“Rey Ordonez refused to acknowledge so early in his Cubs career that he could be a long-term solution to the dearth of shortstops in this organization.”

You’re kidding right? You don’t think the Cubs are really actually considering keeping Rey Ordonez as the permanent “Solution” as shortstop do you? What a waste of money that would be. Granted, Ordonez doesn’t make diddly squat, but he also isn’t worth diddly squat.

“Cubs manager Dusty Baker is expecting the best from Ordonez, who was 0-for-4 in the first game of the doubleheader.”

Excellent way to try to convince us. Tell us that we’re expecting the best from him and he goes 0-4 in his debut. Way to get us excited Mr. Reilly.

“There is plenty of Rey Ordonez left,” Baker said. “He’s young, and I hear he was playing real good [at Iowa]. He was playing good last year in Tampa Bay [before a season-ending injury].”

Ok, plenty to think about there. First, plenty of Rey Ordonez left? How much was there to begin with if there is still plenty left? The fact that Baker feels this way makes me a little nervous about his ability to accurately assess talent in a ballplayer. Rey Ordonez is nothing more than a glorified Rey Sanchez (My Hero as a kid) with a couple gold gloves. Rey Sanchez was always looked at as a liability, and I don’t see Ordonez as any different. Secondly, 33 years old is not young in sports terms. Yeah, sure this is the year of the old Farts, with Clemens pitching great, Big Unit pitching a perfect game, and Barry Bonds hitting like a man possessed, but this does not apply to pip squeak Cuban shortstops. So no Dusty, Ordonez is not young. Third, Ordonez was hitting alright last year. I’ll give Dusty that, but it was in 117 at bats. That’s nothing. The fact is, here are his career highs for important categories in a full season.

Stat        High        Year

Average .258 1999
Hr's 3 2001
OBP .319 1999
Slg .336 2001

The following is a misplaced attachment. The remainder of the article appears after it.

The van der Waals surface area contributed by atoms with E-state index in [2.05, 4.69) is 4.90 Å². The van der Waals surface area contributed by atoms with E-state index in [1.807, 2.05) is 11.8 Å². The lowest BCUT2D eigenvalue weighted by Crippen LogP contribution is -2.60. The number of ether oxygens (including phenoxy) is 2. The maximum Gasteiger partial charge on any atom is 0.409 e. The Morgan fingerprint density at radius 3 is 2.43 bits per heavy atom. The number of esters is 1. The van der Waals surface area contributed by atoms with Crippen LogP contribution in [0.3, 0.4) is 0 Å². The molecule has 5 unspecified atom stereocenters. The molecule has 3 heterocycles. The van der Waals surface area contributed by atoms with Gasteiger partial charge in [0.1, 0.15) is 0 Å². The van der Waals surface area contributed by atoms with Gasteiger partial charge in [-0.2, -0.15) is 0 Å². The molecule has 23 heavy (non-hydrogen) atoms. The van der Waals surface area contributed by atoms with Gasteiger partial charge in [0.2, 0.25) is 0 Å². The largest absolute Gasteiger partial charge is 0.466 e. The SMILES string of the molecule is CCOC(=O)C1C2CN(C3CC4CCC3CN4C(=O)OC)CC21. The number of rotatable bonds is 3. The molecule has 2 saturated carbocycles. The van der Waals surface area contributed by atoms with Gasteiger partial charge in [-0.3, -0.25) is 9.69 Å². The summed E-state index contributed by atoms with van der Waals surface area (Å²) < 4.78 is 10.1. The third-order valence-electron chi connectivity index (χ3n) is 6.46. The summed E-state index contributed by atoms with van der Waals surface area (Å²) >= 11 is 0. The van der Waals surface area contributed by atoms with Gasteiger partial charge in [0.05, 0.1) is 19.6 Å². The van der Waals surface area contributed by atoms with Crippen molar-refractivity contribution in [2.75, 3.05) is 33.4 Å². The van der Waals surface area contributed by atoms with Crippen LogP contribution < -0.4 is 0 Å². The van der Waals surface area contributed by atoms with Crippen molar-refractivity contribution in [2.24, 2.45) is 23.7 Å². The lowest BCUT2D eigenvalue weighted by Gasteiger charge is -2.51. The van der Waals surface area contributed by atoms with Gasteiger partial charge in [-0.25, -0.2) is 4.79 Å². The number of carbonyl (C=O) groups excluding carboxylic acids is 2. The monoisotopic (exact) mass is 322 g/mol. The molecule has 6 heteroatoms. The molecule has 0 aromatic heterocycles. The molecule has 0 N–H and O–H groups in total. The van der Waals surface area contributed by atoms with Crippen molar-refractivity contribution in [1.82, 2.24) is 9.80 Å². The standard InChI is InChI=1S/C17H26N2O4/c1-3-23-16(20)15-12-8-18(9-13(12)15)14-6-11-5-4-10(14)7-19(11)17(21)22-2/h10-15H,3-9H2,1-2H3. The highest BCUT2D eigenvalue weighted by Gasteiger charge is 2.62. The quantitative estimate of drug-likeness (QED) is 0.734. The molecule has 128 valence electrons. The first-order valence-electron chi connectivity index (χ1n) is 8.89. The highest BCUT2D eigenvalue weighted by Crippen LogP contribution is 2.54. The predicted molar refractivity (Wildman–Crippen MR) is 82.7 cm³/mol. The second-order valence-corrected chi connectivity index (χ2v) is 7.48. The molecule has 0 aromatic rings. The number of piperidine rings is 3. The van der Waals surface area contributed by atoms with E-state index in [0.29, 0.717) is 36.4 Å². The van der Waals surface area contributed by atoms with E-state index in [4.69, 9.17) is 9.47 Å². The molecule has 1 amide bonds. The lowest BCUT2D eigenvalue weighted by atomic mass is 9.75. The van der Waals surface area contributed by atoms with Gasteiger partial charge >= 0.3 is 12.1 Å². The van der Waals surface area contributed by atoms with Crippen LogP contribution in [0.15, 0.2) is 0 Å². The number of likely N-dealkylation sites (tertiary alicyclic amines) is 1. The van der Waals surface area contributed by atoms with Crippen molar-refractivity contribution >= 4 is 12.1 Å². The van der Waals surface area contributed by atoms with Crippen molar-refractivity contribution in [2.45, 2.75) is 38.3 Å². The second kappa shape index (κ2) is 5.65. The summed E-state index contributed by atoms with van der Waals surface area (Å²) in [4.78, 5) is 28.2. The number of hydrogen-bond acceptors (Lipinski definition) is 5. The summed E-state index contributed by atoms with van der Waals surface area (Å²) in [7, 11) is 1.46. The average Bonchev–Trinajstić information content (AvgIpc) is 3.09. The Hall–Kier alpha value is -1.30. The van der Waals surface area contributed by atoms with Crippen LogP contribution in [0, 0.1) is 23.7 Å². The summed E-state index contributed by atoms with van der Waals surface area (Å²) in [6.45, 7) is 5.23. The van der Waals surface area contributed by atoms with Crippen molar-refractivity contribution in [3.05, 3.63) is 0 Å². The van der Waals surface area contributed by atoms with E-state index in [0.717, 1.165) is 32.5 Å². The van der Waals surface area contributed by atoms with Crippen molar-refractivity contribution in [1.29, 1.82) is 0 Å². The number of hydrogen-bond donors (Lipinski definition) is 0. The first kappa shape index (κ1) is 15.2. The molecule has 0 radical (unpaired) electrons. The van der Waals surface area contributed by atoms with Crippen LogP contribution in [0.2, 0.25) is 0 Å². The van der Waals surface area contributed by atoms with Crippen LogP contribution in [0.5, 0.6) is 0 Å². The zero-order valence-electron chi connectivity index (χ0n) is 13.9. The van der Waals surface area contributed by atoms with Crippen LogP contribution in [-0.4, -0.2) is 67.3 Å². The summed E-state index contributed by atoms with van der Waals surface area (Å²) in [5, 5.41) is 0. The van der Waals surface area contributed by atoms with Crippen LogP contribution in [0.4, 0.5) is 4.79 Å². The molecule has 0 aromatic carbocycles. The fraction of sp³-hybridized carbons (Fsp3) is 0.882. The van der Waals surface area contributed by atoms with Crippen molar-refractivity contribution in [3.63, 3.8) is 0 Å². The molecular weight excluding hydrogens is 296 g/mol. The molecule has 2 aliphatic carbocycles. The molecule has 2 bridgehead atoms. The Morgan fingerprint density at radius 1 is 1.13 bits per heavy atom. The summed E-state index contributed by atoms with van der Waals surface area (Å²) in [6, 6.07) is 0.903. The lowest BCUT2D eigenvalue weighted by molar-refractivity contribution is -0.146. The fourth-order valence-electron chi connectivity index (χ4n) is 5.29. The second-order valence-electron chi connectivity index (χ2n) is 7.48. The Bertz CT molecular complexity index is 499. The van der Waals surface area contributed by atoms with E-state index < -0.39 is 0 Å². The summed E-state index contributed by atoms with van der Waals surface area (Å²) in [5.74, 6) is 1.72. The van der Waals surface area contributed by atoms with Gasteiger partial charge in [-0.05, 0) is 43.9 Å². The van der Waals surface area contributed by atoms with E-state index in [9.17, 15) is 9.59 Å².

Fld % .994 1999

I’m not really sure what to think. Either Dusty was caught with the questions and didn’t want to hurt Rey’s feelings, or he really believes this. I’m not sure which it is, but if Ordonez is the answer, I know I don’t want to know what the question was.


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Robot Pitching Machine Report: Clemen Industries Models S & T

Wednesday, June 2nd, 2004

Memo from Cy Borg, Pitching Machine Project Leader

CLEMEN Industries Robotics



Models A-R disabled. Clemen S and Clemen T in active duty.

ClemenS Update:

Still our most successful model, The ClemenS pitching robot was in retirement due to worn parts over the offseason. However, lead field researcher Pettitte was able to get ClemenS up and running in tme for the season’s start. He has won all seven of his decisions and has no-decisions in three starts. ClemenS has given up 2.38 runs per nine innings this year, walking 26 and striking out 76 in 64.1 innings of service. Researcher Pettitte devoted himself full-time to ClemenS maintenance for a portion of the season, curtailing his own career. Now that Pettitte is dividing his time between pitching and maintaining ClemenS, our team is concerned that the robot will break down. However, early returns on the season are extremely promising; remarkable given that the expected life span of this robot has long been exceeded and its inning meter has recently passed 4300.